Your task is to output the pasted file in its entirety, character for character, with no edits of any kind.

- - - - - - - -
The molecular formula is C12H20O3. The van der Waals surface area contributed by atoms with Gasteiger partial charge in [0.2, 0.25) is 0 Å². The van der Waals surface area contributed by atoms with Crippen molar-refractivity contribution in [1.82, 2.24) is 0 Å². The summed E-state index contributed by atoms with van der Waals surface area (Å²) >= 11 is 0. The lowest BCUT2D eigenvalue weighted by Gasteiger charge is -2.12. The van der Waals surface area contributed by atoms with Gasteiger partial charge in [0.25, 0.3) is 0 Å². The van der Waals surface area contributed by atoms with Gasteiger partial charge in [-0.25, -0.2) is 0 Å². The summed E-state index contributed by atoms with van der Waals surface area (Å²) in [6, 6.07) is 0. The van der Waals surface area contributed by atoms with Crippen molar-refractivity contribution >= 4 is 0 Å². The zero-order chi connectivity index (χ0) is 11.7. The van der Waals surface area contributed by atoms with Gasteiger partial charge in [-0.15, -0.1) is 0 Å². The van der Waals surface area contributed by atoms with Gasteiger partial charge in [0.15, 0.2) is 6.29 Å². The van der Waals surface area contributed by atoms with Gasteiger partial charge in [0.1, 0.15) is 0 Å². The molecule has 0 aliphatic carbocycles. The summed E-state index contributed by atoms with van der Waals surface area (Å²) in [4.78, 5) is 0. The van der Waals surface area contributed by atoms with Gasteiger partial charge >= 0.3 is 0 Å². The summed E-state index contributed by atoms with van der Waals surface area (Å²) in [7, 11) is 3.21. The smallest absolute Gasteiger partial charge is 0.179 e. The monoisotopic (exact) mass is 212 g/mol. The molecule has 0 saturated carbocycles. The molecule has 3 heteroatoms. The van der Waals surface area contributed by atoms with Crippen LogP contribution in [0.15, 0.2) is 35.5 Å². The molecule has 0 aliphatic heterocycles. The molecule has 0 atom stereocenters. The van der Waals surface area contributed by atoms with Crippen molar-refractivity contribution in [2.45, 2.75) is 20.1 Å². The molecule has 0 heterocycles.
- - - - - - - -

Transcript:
The molecular formula is C12H20O3. The van der Waals surface area contributed by atoms with Gasteiger partial charge in [0.2, 0.25) is 0 Å². The van der Waals surface area contributed by atoms with Crippen molar-refractivity contribution in [1.82, 2.24) is 0 Å². The summed E-state index contributed by atoms with van der Waals surface area (Å²) >= 11 is 0. The lowest BCUT2D eigenvalue weighted by Gasteiger charge is -2.12. The van der Waals surface area contributed by atoms with Gasteiger partial charge in [0.25, 0.3) is 0 Å². The van der Waals surface area contributed by atoms with Gasteiger partial charge in [-0.25, -0.2) is 0 Å². The summed E-state index contributed by atoms with van der Waals surface area (Å²) in [6, 6.07) is 0. The van der Waals surface area contributed by atoms with Crippen molar-refractivity contribution >= 4 is 0 Å². The zero-order chi connectivity index (χ0) is 11.7. The van der Waals surface area contributed by atoms with Gasteiger partial charge in [-0.15, -0.1) is 0 Å². The van der Waals surface area contributed by atoms with Gasteiger partial charge in [0.15, 0.2) is 6.29 Å². The van der Waals surface area contributed by atoms with Gasteiger partial charge in [0.1, 0.15) is 0 Å². The molecule has 0 aliphatic carbocycles. The summed E-state index contributed by atoms with van der Waals surface area (Å²) in [4.78, 5) is 0. The van der Waals surface area contributed by atoms with Gasteiger partial charge >= 0.3 is 0 Å². The summed E-state index contributed by atoms with van der Waals surface area (Å²) in [7, 11) is 3.21. The smallest absolute Gasteiger partial charge is 0.179 e. The monoisotopic (exact) mass is 212 g/mol. The molecule has 0 saturated carbocycles. The molecule has 3 heteroatoms. The van der Waals surface area contributed by atoms with Crippen LogP contribution in [0.15, 0.2) is 35.5 Å². The molecule has 0 aliphatic heterocycles. The molecule has 0 atom stereocenters. The van der Waals surface area contributed by atoms with Crippen molar-refractivity contribution in [2.45, 2.75) is 20.1 Å². The molecule has 0 heterocycles.